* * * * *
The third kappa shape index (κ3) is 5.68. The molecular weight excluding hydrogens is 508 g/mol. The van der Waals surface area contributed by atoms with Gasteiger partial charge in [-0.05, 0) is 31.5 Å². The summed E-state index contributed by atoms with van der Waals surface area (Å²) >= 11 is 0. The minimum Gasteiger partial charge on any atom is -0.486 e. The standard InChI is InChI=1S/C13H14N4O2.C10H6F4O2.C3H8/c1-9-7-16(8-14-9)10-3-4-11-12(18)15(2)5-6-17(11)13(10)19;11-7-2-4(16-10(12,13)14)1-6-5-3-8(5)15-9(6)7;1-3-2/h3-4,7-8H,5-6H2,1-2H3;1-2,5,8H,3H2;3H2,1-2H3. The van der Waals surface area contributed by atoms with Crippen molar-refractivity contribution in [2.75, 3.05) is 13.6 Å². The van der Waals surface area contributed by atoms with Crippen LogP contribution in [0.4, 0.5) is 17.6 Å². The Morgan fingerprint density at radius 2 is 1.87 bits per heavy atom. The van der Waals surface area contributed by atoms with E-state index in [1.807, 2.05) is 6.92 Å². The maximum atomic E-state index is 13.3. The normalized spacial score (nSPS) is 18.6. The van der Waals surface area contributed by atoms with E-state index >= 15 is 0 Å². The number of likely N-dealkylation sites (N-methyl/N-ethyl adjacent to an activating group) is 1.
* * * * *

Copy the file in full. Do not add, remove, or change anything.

The third kappa shape index (κ3) is 5.68. The molecular weight excluding hydrogens is 508 g/mol. The van der Waals surface area contributed by atoms with Gasteiger partial charge in [-0.05, 0) is 31.5 Å². The summed E-state index contributed by atoms with van der Waals surface area (Å²) >= 11 is 0. The minimum Gasteiger partial charge on any atom is -0.486 e. The standard InChI is InChI=1S/C13H14N4O2.C10H6F4O2.C3H8/c1-9-7-16(8-14-9)10-3-4-11-12(18)15(2)5-6-17(11)13(10)19;11-7-2-4(16-10(12,13)14)1-6-5-3-8(5)15-9(6)7;1-3-2/h3-4,7-8H,5-6H2,1-2H3;1-2,5,8H,3H2;3H2,1-2H3. The van der Waals surface area contributed by atoms with Crippen molar-refractivity contribution in [2.75, 3.05) is 13.6 Å². The van der Waals surface area contributed by atoms with Crippen LogP contribution in [0.4, 0.5) is 17.6 Å². The Morgan fingerprint density at radius 2 is 1.87 bits per heavy atom. The van der Waals surface area contributed by atoms with E-state index in [1.807, 2.05) is 6.92 Å². The maximum atomic E-state index is 13.3. The normalized spacial score (nSPS) is 18.6. The van der Waals surface area contributed by atoms with E-state index >= 15 is 0 Å². The number of likely N-dealkylation sites (N-methyl/N-ethyl adjacent to an activating group) is 1.